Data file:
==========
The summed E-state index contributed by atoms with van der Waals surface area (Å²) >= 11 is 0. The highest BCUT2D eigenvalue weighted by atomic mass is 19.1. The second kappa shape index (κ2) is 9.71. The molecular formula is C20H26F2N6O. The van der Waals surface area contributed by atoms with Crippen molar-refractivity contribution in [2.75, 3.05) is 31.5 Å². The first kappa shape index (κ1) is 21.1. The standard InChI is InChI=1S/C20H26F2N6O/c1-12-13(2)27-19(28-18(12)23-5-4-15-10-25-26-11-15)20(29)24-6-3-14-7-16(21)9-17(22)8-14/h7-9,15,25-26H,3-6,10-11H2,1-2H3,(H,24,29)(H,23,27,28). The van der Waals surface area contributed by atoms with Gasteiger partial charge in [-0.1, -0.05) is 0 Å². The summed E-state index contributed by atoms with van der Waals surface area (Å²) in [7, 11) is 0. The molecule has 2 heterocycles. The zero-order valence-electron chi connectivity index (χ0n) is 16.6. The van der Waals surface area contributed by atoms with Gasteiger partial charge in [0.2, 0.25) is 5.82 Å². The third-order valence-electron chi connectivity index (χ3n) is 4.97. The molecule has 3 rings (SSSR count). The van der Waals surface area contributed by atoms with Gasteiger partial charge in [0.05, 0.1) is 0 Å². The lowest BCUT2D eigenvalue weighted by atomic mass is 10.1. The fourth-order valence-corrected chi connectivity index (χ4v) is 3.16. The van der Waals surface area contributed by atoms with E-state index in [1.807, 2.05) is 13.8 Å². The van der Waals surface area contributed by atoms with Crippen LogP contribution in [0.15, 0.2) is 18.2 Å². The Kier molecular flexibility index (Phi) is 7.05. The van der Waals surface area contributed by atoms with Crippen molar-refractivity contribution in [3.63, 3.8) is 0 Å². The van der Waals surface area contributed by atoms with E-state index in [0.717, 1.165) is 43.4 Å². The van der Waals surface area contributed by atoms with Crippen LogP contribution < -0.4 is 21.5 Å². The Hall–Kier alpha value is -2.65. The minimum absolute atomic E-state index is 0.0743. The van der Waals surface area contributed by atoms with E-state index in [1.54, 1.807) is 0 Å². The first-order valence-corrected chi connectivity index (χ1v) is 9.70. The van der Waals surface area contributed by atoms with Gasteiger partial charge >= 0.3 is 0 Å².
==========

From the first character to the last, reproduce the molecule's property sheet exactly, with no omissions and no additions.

The summed E-state index contributed by atoms with van der Waals surface area (Å²) >= 11 is 0. The highest BCUT2D eigenvalue weighted by atomic mass is 19.1. The second kappa shape index (κ2) is 9.71. The molecular formula is C20H26F2N6O. The van der Waals surface area contributed by atoms with Crippen molar-refractivity contribution in [2.75, 3.05) is 31.5 Å². The first kappa shape index (κ1) is 21.1. The standard InChI is InChI=1S/C20H26F2N6O/c1-12-13(2)27-19(28-18(12)23-5-4-15-10-25-26-11-15)20(29)24-6-3-14-7-16(21)9-17(22)8-14/h7-9,15,25-26H,3-6,10-11H2,1-2H3,(H,24,29)(H,23,27,28). The van der Waals surface area contributed by atoms with Gasteiger partial charge in [-0.1, -0.05) is 0 Å². The summed E-state index contributed by atoms with van der Waals surface area (Å²) in [7, 11) is 0. The molecule has 2 heterocycles. The zero-order valence-electron chi connectivity index (χ0n) is 16.6. The van der Waals surface area contributed by atoms with Gasteiger partial charge in [0.2, 0.25) is 5.82 Å². The third-order valence-electron chi connectivity index (χ3n) is 4.97. The molecule has 3 rings (SSSR count). The van der Waals surface area contributed by atoms with Gasteiger partial charge in [0.05, 0.1) is 0 Å². The lowest BCUT2D eigenvalue weighted by atomic mass is 10.1. The fourth-order valence-corrected chi connectivity index (χ4v) is 3.16. The van der Waals surface area contributed by atoms with E-state index in [1.807, 2.05) is 13.8 Å². The van der Waals surface area contributed by atoms with Crippen LogP contribution in [0.15, 0.2) is 18.2 Å². The Kier molecular flexibility index (Phi) is 7.05. The van der Waals surface area contributed by atoms with Crippen molar-refractivity contribution in [3.63, 3.8) is 0 Å². The van der Waals surface area contributed by atoms with E-state index in [0.717, 1.165) is 43.4 Å². The van der Waals surface area contributed by atoms with Crippen LogP contribution < -0.4 is 21.5 Å². The Hall–Kier alpha value is -2.65. The minimum absolute atomic E-state index is 0.0743. The van der Waals surface area contributed by atoms with E-state index in [1.54, 1.807) is 0 Å². The first-order valence-corrected chi connectivity index (χ1v) is 9.70. The van der Waals surface area contributed by atoms with Gasteiger partial charge >= 0.3 is 0 Å².